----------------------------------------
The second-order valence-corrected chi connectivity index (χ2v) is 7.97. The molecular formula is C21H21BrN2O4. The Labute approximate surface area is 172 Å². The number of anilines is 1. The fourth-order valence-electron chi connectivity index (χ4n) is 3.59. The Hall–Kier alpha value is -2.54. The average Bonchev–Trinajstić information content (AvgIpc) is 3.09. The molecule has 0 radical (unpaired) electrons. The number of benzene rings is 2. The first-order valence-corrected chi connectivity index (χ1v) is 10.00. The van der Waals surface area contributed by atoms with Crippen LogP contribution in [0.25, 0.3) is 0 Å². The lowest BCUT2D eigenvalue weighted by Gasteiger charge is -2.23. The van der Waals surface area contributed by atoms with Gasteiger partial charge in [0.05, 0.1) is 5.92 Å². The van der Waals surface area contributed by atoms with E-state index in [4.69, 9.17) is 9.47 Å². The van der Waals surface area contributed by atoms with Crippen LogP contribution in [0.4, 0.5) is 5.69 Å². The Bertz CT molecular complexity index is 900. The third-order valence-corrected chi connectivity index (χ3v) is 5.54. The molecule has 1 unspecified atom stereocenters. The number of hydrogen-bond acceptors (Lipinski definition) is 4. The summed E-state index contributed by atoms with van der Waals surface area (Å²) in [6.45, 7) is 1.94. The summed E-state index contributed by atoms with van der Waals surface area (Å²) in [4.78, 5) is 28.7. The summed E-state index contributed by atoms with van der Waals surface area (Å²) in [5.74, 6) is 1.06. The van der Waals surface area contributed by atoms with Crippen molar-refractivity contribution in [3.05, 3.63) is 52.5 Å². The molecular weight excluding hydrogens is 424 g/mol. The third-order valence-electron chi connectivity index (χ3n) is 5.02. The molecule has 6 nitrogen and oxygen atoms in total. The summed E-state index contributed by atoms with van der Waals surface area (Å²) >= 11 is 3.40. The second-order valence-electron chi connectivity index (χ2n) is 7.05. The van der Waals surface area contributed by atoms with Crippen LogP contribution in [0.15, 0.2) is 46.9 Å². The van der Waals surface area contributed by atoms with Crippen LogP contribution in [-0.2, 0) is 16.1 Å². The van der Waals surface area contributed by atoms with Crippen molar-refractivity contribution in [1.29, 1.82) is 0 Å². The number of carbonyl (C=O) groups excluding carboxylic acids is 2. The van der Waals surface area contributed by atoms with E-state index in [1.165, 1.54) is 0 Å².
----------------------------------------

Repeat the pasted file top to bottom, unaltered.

The second-order valence-corrected chi connectivity index (χ2v) is 7.97. The molecular formula is C21H21BrN2O4. The Labute approximate surface area is 172 Å². The number of anilines is 1. The fourth-order valence-electron chi connectivity index (χ4n) is 3.59. The Hall–Kier alpha value is -2.54. The average Bonchev–Trinajstić information content (AvgIpc) is 3.09. The molecule has 0 radical (unpaired) electrons. The number of benzene rings is 2. The first-order valence-corrected chi connectivity index (χ1v) is 10.00. The van der Waals surface area contributed by atoms with Crippen LogP contribution in [0.25, 0.3) is 0 Å². The lowest BCUT2D eigenvalue weighted by Gasteiger charge is -2.23. The van der Waals surface area contributed by atoms with Gasteiger partial charge in [0.05, 0.1) is 5.92 Å². The van der Waals surface area contributed by atoms with E-state index in [4.69, 9.17) is 9.47 Å². The van der Waals surface area contributed by atoms with Crippen LogP contribution in [0.4, 0.5) is 5.69 Å². The Bertz CT molecular complexity index is 900. The third-order valence-corrected chi connectivity index (χ3v) is 5.54. The molecule has 1 unspecified atom stereocenters. The number of hydrogen-bond acceptors (Lipinski definition) is 4. The summed E-state index contributed by atoms with van der Waals surface area (Å²) in [6.45, 7) is 1.94. The summed E-state index contributed by atoms with van der Waals surface area (Å²) in [4.78, 5) is 28.7. The summed E-state index contributed by atoms with van der Waals surface area (Å²) in [5.74, 6) is 1.06. The van der Waals surface area contributed by atoms with Crippen molar-refractivity contribution in [3.05, 3.63) is 52.5 Å². The molecular weight excluding hydrogens is 424 g/mol. The third-order valence-electron chi connectivity index (χ3n) is 5.02. The molecule has 6 nitrogen and oxygen atoms in total. The summed E-state index contributed by atoms with van der Waals surface area (Å²) >= 11 is 3.40. The second-order valence-electron chi connectivity index (χ2n) is 7.05. The van der Waals surface area contributed by atoms with Crippen LogP contribution in [0.15, 0.2) is 46.9 Å². The van der Waals surface area contributed by atoms with Crippen LogP contribution in [-0.2, 0) is 16.1 Å². The van der Waals surface area contributed by atoms with Crippen molar-refractivity contribution in [1.29, 1.82) is 0 Å². The number of carbonyl (C=O) groups excluding carboxylic acids is 2. The van der Waals surface area contributed by atoms with E-state index in [1.165, 1.54) is 0 Å².